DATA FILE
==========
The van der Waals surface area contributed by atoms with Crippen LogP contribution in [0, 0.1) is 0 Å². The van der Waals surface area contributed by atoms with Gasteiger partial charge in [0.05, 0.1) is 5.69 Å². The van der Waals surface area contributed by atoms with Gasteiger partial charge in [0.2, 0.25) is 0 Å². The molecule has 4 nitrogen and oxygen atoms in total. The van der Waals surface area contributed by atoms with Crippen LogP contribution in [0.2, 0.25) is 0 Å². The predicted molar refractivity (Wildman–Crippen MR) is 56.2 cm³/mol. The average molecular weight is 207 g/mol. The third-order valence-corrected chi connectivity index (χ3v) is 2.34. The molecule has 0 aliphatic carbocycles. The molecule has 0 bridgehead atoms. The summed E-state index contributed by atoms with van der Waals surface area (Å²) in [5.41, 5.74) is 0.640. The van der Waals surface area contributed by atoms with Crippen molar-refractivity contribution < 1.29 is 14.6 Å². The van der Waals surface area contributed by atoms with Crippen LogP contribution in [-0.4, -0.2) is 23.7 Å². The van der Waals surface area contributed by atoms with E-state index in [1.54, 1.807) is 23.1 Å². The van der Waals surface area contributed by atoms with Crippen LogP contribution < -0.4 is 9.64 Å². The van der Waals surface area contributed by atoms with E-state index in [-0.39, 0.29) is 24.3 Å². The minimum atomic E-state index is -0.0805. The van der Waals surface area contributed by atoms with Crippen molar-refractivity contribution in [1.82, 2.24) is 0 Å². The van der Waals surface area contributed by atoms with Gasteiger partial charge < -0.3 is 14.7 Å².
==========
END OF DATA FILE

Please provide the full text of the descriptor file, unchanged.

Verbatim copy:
The van der Waals surface area contributed by atoms with Crippen LogP contribution in [0, 0.1) is 0 Å². The van der Waals surface area contributed by atoms with Gasteiger partial charge in [0.05, 0.1) is 5.69 Å². The van der Waals surface area contributed by atoms with Gasteiger partial charge in [0.2, 0.25) is 0 Å². The molecule has 4 nitrogen and oxygen atoms in total. The van der Waals surface area contributed by atoms with Crippen LogP contribution in [0.2, 0.25) is 0 Å². The predicted molar refractivity (Wildman–Crippen MR) is 56.2 cm³/mol. The average molecular weight is 207 g/mol. The third-order valence-corrected chi connectivity index (χ3v) is 2.34. The molecule has 0 aliphatic carbocycles. The molecule has 0 bridgehead atoms. The summed E-state index contributed by atoms with van der Waals surface area (Å²) in [5.41, 5.74) is 0.640. The van der Waals surface area contributed by atoms with Crippen molar-refractivity contribution < 1.29 is 14.6 Å². The van der Waals surface area contributed by atoms with Crippen LogP contribution in [-0.4, -0.2) is 23.7 Å². The van der Waals surface area contributed by atoms with E-state index in [1.54, 1.807) is 23.1 Å². The van der Waals surface area contributed by atoms with Crippen LogP contribution < -0.4 is 9.64 Å². The van der Waals surface area contributed by atoms with E-state index in [-0.39, 0.29) is 24.3 Å². The minimum atomic E-state index is -0.0805. The van der Waals surface area contributed by atoms with Crippen molar-refractivity contribution in [1.82, 2.24) is 0 Å². The van der Waals surface area contributed by atoms with Gasteiger partial charge < -0.3 is 14.7 Å².